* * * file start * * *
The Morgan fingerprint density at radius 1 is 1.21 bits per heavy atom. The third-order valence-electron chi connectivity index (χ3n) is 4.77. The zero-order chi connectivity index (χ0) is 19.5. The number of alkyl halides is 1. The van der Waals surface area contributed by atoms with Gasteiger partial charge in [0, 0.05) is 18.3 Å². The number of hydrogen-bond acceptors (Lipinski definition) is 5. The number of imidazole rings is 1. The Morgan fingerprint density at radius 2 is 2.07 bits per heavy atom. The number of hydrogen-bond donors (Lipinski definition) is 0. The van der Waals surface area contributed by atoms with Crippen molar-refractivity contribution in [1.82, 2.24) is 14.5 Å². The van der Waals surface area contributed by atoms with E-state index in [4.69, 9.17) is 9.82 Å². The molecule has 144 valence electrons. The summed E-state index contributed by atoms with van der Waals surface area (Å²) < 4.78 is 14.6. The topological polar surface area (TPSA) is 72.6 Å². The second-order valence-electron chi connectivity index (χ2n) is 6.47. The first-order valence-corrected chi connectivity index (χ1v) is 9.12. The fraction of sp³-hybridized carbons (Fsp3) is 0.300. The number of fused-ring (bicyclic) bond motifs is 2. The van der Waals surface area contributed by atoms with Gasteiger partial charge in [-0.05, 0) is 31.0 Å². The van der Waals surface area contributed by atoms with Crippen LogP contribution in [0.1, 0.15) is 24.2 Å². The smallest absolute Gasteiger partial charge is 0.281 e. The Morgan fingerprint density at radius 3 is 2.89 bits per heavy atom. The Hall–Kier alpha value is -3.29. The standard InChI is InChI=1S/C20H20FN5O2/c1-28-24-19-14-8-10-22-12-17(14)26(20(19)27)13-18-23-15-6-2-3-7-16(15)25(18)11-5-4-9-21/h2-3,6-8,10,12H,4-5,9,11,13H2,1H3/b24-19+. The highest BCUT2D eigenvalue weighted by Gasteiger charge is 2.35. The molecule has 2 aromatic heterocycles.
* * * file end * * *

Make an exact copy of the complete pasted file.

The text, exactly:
The Morgan fingerprint density at radius 1 is 1.21 bits per heavy atom. The third-order valence-electron chi connectivity index (χ3n) is 4.77. The zero-order chi connectivity index (χ0) is 19.5. The number of alkyl halides is 1. The van der Waals surface area contributed by atoms with Gasteiger partial charge in [0, 0.05) is 18.3 Å². The number of hydrogen-bond acceptors (Lipinski definition) is 5. The number of imidazole rings is 1. The Morgan fingerprint density at radius 2 is 2.07 bits per heavy atom. The number of hydrogen-bond donors (Lipinski definition) is 0. The van der Waals surface area contributed by atoms with Crippen molar-refractivity contribution in [1.82, 2.24) is 14.5 Å². The van der Waals surface area contributed by atoms with E-state index in [4.69, 9.17) is 9.82 Å². The molecule has 144 valence electrons. The summed E-state index contributed by atoms with van der Waals surface area (Å²) < 4.78 is 14.6. The topological polar surface area (TPSA) is 72.6 Å². The second-order valence-electron chi connectivity index (χ2n) is 6.47. The first-order valence-corrected chi connectivity index (χ1v) is 9.12. The fraction of sp³-hybridized carbons (Fsp3) is 0.300. The number of fused-ring (bicyclic) bond motifs is 2. The van der Waals surface area contributed by atoms with Gasteiger partial charge in [-0.05, 0) is 31.0 Å². The van der Waals surface area contributed by atoms with Crippen LogP contribution in [0.1, 0.15) is 24.2 Å². The smallest absolute Gasteiger partial charge is 0.281 e. The Morgan fingerprint density at radius 3 is 2.89 bits per heavy atom. The Hall–Kier alpha value is -3.29. The standard InChI is InChI=1S/C20H20FN5O2/c1-28-24-19-14-8-10-22-12-17(14)26(20(19)27)13-18-23-15-6-2-3-7-16(15)25(18)11-5-4-9-21/h2-3,6-8,10,12H,4-5,9,11,13H2,1H3/b24-19+. The highest BCUT2D eigenvalue weighted by Gasteiger charge is 2.35. The molecule has 2 aromatic heterocycles.